Original Date: 11/12/2001
Revision Date: 01/18/2007
Best Practice : Continuous Improvement Process
Frontier Electronic Systems implemented the Continuous Improvement Process to maintain its competitive edge, improve customer relationships, and eliminate waste caused by inconsistent processes between business units. The company realized a three-fold return on investment in the first year.
For many years, Frontier Electronic Systems (FES) operated its three business units (Aerospace, Navy, Ground Systems) under the MIL-Q-9858A quality system with supporting processes and procedures. The system was effective but segmented. Although the processes (e.g., managing contracts, interfacing with manufacturing, controlling documents, optimizing efficiencies) were standardized within each business unit, little cross-company standardization existed. Corporate-level data capture was difficult and often unreliable from the business units. FES identified a need to maintain its competitive edge, improve customer relationships, and eliminate waste caused by inconsistent processes between business units. As a result, the company implemented the Continuous Improvement Process.
Cross-company standardization was achieved by condensing all internal business processes into a single set of processes that are applicable across the company. By standardizing the processes, FES revised 75% of its processes, eliminated process duplications, defined process interfaces, ensured consistent training, and created a structure for consistent process measurement metrics to support continuous improvement. In addition, the Continuous Improvement Process enabled FES to attain ISO 9001 and AS 9100 Certification in 2005. In January 2000, FES became one of three businesses invited to participate in the Lean-Pathways Pilot Program with the U.S. Navy’s Pathways and Boeing’s Lean Initiative Programs. The Pathways Program helped identify corporate business priorities so FES could focus its efforts. The Lean Initiative Program provided many of the tools necessary for change implementation and employee buy-in. Although it spent $190,000 on this program, FES realized a three-fold return on investment during the first year.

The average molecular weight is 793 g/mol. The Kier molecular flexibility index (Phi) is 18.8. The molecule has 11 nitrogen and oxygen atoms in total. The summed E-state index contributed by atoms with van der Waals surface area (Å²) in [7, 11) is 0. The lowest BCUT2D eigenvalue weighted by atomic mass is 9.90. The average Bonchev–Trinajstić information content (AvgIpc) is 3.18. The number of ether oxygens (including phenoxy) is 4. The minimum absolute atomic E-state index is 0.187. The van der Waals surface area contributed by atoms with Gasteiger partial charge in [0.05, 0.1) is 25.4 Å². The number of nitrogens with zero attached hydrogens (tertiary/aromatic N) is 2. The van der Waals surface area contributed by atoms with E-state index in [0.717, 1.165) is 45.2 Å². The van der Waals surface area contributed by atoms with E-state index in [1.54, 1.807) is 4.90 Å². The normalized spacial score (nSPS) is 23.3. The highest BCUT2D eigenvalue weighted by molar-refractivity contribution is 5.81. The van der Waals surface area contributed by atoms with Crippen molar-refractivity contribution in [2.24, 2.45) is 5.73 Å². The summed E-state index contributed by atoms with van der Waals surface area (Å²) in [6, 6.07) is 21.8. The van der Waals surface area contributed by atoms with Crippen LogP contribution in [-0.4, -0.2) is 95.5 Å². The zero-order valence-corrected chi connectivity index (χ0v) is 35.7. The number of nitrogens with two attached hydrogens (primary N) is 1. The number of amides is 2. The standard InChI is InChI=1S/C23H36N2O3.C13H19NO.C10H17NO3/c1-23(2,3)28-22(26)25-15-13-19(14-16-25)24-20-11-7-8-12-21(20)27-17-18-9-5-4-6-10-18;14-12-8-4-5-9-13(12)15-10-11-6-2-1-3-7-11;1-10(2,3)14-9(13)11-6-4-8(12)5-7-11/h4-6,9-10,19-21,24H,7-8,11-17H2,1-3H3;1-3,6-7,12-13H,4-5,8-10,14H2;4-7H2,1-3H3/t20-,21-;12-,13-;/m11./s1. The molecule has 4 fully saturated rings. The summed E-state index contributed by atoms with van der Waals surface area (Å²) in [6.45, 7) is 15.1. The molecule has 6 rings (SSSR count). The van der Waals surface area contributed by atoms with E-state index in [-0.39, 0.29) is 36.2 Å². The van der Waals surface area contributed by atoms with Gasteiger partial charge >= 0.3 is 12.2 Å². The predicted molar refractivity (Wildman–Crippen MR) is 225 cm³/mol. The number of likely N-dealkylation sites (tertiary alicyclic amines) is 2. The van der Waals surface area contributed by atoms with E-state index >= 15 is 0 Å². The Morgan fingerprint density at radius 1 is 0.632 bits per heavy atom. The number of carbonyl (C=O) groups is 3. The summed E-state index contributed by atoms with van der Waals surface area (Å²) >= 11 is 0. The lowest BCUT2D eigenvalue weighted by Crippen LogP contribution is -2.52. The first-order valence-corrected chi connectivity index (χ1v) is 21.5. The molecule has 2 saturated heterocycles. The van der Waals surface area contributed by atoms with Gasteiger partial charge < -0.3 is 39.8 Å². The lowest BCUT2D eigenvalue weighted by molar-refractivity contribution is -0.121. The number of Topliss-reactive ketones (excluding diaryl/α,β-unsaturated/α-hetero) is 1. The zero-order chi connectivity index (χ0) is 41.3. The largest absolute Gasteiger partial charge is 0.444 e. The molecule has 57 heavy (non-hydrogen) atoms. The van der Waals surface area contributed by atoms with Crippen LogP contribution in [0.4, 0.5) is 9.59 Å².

After the Lean-Pathways Pilot Program ended, FES established the Continuous Improvement/Lean Initiative Program (CLIP). FES continues to accomplish its mission by utilizing process evaluation and feedback, metrics, benchmarking, change implementation engines, and input from every performance center. CLIP (Figure 2-2) cuts waste from business processes through cross-functional teams designed to leverage existing processes and procedures; utilizes processes and tools acquired in the Lean-Pathways Pilot Program; maintains momentum established in the Pilot Program; and keeps the need to continuously improve at the forefront.
The Continuous Improvement Process enabled FES to reduce cost, improve quality and delivery performance, encourage cross-functional cooperation, maximize employee pride, create a method of capturing real-time data, and continue to improve internal business practices to become a world-class supplier. Senior management stood behind its commitment that no jobs would be eliminated due to lean implementation. The company’s revenue and profits continue to increase while maintaining quality and delivery. On-time delivery rose from 60% in 1996 to 99% in 2001, and 100% in 2003 while revenue generated per employee increased by 44%. Over four years, FES increased its operating efficiency by 285%, earned Boeing’s prestigious Gold Supplier Certification for quality and on-time delivery; and was selected as Boeing’s 2001 Supplier of the Year in the Avionics category and 2005 Supplier of the Year in the Small Business category.
Figure 2-2. CLIP
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